sections 48 to 50: expenses of car hire;
sections 188 to 191: deduction for unremittable amounts.
1092.Including these accurately reflects the effect of section 21A(1) of ICTA.
1093.Although the list in subsection (2) excludes sections in Part 2 of this Act that are inherently incapable of applying to a property business it does not exclude those that are merely unlikely to apply. This recognises the possibility of certain provisions applying in unusual circumstances. Examples are section 87 and section 88 (scientific research). Although their relevance to a property business is unlikely, it is not inconceivable and they are needed to cater for the possibility of a landlord funding an activity that would qualify as “scientific research”. An example might be research on the decontamination of brown land with a view to building an investment property on it.
1094.Subsection (3) ensures that the trading income provisions cross-referred to in subsection (2) work properly in the context of the property business.
Section 273: Amounts not brought into account as part of a property business
1095.This section excludes from the profits of a property business certain income from land that, exceptionally, may be taxed as profits of a trade. It is based on sections 15 and 65A of ICTA.
1096.Subsection (1) signposts to the relevant provisions.
See Change 3 in Annex 1 in respect of caravans.
See Change 4 in Annex 1 in respect of surplus business accommodation.
See Change 5 in Annex 1 in respect of payments for wayleaves.
Section 274: Relationship between rules restricting and permitting deductions
1097.This section determines the interaction between those provisions that allow a deduction and those provisions that prohibit a deduction. It is new. See Change 6 in Annex 1.
1098.This section does a similar job in the property income Part to that which section 31 does in the trading income Part. The general principle is that a rule allowing a deduction takes priority over a rule prohibiting a deduction. But that is subject to the exceptions the section mentions.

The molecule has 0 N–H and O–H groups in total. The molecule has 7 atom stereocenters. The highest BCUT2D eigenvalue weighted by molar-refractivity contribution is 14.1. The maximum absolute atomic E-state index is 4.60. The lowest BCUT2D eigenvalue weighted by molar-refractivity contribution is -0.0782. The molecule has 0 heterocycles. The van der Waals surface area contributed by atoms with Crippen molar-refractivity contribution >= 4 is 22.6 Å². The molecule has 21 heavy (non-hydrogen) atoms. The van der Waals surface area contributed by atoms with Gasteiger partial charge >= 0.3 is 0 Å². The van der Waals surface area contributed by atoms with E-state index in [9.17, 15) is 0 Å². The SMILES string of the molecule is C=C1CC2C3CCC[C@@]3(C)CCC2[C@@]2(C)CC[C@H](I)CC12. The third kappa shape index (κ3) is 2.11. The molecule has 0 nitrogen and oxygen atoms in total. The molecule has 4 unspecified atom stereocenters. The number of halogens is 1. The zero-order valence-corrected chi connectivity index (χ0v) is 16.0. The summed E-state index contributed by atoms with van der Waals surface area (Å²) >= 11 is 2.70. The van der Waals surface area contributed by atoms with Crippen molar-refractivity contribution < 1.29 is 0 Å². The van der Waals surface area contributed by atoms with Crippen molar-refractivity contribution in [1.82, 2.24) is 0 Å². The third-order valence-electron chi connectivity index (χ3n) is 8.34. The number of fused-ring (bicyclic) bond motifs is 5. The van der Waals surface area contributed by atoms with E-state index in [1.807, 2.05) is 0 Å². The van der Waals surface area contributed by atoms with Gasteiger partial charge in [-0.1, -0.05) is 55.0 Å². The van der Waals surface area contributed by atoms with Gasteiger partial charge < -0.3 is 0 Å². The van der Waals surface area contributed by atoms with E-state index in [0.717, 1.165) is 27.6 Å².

1099.Subsection (4) makes it clear that the effect of this priority rule extends to the large number of trading income rules that apply to property income indirectly through section 272.
Section 275: Apportionment of profits to tax year
1100.This section deals with cases where the period of account does not coincide with a tax year. It is based on sections 21A, 72 and 65A of ICTA.
1101.This section is necessary because the charge under section 270 is on the property business profits arising in the tax year.
1102.In the source legislation section 72 of ICTA is one of the provisions applied to Schedule A specifically by section 21A(2) of ICTA. Section 72 of ICTA is rewritten for trade profits in section 203. But simple cross-reference to that trading income section would not work very well for property income because that section is drafted in terms of basis periods and basis periods are not relevant to property income. So section 275 is a specific property income version.
1103.Subsection (4) adopts the approach of section 203(4) in permitting an alternative basis of apportionment if its use is reasonable and consistent. See Change 52 in Annex 1. The wording of subsection (4) makes it clear that the option to choose an alternative basis of apportionment is exercisable only by the taxpayer, not the Inland Revenue.